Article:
Interviene: Battista Severgnini, Copenhagen Business School
Organizzato da: Centro Dondena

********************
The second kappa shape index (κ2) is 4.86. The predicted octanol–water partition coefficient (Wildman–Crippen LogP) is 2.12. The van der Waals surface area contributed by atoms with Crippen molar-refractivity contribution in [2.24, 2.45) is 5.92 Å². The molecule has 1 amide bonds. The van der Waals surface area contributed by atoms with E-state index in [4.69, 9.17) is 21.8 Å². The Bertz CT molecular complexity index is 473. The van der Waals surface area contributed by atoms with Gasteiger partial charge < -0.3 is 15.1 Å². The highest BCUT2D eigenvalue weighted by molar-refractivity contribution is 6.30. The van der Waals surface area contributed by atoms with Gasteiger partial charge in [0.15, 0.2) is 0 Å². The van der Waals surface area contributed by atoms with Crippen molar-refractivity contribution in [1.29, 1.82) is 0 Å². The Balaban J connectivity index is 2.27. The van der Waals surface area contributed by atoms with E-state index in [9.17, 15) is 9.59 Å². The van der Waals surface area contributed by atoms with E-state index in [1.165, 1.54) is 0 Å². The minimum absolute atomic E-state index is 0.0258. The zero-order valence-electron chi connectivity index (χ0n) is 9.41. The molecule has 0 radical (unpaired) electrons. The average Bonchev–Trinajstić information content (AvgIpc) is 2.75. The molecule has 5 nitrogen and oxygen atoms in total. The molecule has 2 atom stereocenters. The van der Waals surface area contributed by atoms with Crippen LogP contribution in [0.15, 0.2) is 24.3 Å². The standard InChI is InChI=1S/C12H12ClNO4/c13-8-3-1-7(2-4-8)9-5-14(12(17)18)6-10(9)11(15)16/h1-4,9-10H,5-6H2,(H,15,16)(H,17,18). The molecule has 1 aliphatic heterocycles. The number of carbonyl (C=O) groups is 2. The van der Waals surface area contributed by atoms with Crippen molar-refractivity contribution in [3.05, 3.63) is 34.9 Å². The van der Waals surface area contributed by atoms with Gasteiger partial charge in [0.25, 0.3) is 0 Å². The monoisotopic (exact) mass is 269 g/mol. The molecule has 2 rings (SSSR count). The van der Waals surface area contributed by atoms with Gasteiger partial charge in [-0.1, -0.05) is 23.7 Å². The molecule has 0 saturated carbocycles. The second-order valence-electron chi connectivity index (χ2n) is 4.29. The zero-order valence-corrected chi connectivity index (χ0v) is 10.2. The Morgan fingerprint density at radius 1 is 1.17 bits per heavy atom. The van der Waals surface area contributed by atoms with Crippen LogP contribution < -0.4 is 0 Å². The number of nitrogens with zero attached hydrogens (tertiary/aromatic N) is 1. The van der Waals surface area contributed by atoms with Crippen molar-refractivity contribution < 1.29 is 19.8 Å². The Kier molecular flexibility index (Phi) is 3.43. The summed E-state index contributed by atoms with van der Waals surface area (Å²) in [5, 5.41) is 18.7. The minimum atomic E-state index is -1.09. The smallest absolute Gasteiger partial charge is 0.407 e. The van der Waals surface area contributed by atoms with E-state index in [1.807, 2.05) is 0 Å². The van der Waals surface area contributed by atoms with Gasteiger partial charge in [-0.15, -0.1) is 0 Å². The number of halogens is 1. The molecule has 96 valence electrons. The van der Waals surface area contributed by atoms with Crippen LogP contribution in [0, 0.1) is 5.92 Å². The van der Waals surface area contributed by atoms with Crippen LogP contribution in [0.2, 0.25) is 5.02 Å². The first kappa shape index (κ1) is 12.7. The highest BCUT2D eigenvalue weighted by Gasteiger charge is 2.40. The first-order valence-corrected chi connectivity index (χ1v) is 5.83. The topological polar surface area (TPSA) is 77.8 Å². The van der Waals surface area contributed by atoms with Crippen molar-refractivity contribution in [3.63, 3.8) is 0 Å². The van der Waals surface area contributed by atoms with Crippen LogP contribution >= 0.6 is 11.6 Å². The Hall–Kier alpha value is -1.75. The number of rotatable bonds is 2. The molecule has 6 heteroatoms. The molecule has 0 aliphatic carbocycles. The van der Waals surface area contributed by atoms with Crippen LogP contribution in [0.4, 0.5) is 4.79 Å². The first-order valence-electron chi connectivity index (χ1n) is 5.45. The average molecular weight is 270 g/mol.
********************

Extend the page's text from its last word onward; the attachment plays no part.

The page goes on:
Abstract: This paper studies the spread of the Black Death as a proxy for the flow of medieval trade between 1346 and 1351. The Black Death struck most areas of Europe and the wider Mediterranean. Based on a modified version of the gravity model, we estimate the speed (in kolimeters per day) of transmission of the disease between the transmitting and the receiving cities. We find that the speed depends on distance, political borders and the political importance of a city. Furthermore, variables related to the means of transportation like rivers and the sea, religious seasons such as Lent and Advent, and geographical position are of substantial significance. These results are the first to enable us to identify and quantify key variables of medieval trade flows based on an empirical trade model. These results shed new light on many qualitative debates on the importance and causes of medieval trade.